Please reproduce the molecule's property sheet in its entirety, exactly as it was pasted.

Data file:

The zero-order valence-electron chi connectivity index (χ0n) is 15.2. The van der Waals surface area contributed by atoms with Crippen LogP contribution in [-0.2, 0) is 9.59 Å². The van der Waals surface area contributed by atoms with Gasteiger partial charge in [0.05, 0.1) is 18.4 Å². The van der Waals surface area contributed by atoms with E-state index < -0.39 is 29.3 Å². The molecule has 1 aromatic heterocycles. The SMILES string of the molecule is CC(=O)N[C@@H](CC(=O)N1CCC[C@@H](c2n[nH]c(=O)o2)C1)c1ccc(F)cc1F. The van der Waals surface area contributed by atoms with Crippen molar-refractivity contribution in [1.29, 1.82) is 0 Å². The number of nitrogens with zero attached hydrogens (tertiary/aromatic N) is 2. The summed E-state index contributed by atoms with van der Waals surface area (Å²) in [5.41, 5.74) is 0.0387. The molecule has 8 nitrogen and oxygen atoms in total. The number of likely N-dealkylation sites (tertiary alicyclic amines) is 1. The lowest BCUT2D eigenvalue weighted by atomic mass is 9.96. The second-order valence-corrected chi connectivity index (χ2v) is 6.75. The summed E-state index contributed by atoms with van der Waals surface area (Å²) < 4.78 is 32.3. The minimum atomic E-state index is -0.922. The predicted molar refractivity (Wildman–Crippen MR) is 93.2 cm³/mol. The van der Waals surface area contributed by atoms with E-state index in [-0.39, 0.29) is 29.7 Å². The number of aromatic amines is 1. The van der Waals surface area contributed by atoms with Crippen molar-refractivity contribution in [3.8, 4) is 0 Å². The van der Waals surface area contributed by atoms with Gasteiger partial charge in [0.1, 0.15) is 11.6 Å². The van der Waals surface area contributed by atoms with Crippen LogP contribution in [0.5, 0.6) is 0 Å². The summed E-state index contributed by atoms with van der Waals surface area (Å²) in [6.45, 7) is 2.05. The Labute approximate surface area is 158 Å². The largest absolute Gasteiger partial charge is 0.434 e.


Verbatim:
The zero-order valence-electron chi connectivity index (χ0n) is 15.2. The van der Waals surface area contributed by atoms with Crippen LogP contribution in [-0.2, 0) is 9.59 Å². The van der Waals surface area contributed by atoms with Gasteiger partial charge in [0.05, 0.1) is 18.4 Å². The van der Waals surface area contributed by atoms with E-state index < -0.39 is 29.3 Å². The molecule has 1 aromatic heterocycles. The SMILES string of the molecule is CC(=O)N[C@@H](CC(=O)N1CCC[C@@H](c2n[nH]c(=O)o2)C1)c1ccc(F)cc1F. The van der Waals surface area contributed by atoms with Crippen molar-refractivity contribution in [1.29, 1.82) is 0 Å². The number of nitrogens with zero attached hydrogens (tertiary/aromatic N) is 2. The summed E-state index contributed by atoms with van der Waals surface area (Å²) in [5.41, 5.74) is 0.0387. The molecule has 8 nitrogen and oxygen atoms in total. The number of likely N-dealkylation sites (tertiary alicyclic amines) is 1. The lowest BCUT2D eigenvalue weighted by atomic mass is 9.96. The second-order valence-corrected chi connectivity index (χ2v) is 6.75. The summed E-state index contributed by atoms with van der Waals surface area (Å²) < 4.78 is 32.3. The minimum atomic E-state index is -0.922. The predicted molar refractivity (Wildman–Crippen MR) is 93.2 cm³/mol. The van der Waals surface area contributed by atoms with E-state index in [-0.39, 0.29) is 29.7 Å². The number of aromatic amines is 1. The van der Waals surface area contributed by atoms with Crippen molar-refractivity contribution in [3.8, 4) is 0 Å². The van der Waals surface area contributed by atoms with Gasteiger partial charge in [0.1, 0.15) is 11.6 Å². The van der Waals surface area contributed by atoms with Crippen LogP contribution in [0.5, 0.6) is 0 Å². The summed E-state index contributed by atoms with van der Waals surface area (Å²) in [6.45, 7) is 2.05. The Labute approximate surface area is 158 Å². The largest absolute Gasteiger partial charge is 0.434 e.